## What is the making 10 strategy?

In 1st grade, as students begin learning their basic addition facts, they apply that knowledge in a strategy known as “make a ten” to help make sense of facts that might otherwise be hard to memorize, such as 8 + 4 or 9 + 5. To use the strategy, students decompose one of the addends to make a ten from the other.

## How many ways can you make 10?

There are 11 ways to make ten.

## What are counting strategies?

Counting On is a beginning mental math strategy for addition. Counting on means that you start with the biggest number and then count up from there. For example, to add 5+3, start with the “5” and then count up, “6, 7, 8.” This is to discourage students from counting like this: “1, 2, 3, 4, 5…..

## How do you teach a bridging 10?

Teachers will most likely teach the bridging through 10 method by giving a demonstration on the board, and then by giving the children a worksheet with number lines already drawn for them on which to work out their sums.

## What happens every time you add 10 to a number?

The ones digit remains the same when you add ten. The tens digit increases by 1 every time you add ten.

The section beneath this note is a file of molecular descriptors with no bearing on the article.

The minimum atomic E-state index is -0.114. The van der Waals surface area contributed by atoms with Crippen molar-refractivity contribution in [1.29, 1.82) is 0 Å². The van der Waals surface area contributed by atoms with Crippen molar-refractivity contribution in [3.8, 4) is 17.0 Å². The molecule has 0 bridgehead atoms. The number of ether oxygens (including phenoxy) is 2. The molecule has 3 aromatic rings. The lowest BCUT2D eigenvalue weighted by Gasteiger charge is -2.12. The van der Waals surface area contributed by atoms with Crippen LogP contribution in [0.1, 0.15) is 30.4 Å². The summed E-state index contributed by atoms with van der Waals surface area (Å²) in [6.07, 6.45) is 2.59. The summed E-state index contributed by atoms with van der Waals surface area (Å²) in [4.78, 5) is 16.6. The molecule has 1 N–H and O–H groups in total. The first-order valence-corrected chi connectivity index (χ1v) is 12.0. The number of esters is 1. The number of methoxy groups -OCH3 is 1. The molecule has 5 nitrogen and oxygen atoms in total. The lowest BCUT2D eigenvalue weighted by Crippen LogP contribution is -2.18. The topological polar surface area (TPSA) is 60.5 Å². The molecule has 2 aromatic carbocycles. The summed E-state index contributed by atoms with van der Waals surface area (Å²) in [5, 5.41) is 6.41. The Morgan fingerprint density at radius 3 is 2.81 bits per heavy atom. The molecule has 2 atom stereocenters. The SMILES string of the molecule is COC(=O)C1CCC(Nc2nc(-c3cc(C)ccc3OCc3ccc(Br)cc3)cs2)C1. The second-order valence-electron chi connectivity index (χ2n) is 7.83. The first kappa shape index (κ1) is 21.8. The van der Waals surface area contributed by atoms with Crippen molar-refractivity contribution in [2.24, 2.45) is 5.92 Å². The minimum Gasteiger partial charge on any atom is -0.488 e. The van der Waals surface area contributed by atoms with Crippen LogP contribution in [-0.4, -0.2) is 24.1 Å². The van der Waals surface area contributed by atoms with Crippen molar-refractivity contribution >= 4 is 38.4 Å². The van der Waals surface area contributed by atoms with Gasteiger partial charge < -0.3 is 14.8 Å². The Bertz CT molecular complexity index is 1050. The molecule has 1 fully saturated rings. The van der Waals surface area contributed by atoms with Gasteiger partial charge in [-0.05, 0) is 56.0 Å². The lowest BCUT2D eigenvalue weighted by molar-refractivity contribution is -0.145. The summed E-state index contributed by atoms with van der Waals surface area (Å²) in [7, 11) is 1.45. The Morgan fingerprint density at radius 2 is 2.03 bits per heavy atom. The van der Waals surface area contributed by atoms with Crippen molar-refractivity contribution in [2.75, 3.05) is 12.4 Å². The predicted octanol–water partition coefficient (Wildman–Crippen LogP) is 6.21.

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## How do you explain 10 more and 10 less?

Explain that because the tens digit only changes by 1, we can find 10 more or 10 less by mentally adding or subtracting 1 to the number of tens. I model this by selecting a number and asking students to determine what number is 10 more and what number is 10 less.

## How do you find 10 more than any number?

To find 10 more than a number, add 1 to the digit at the tens place. To find 10 less than a number, subtract 1 from the digit at the tens place. For example: Let’s find 10 less than the number 47.

## How many ways can you make 8?

Note: 8 items have a total of 40,320 different combinations.

## What are the number bonds to 10?

What are number bonds to 10? Number bonds to 10 are pairs of numbers that, when added together, give the number 10. They can also be called ‘number pairs’ or ‘number partners’. Examples are 1 & 9, 7 & 3 and 5 & 5.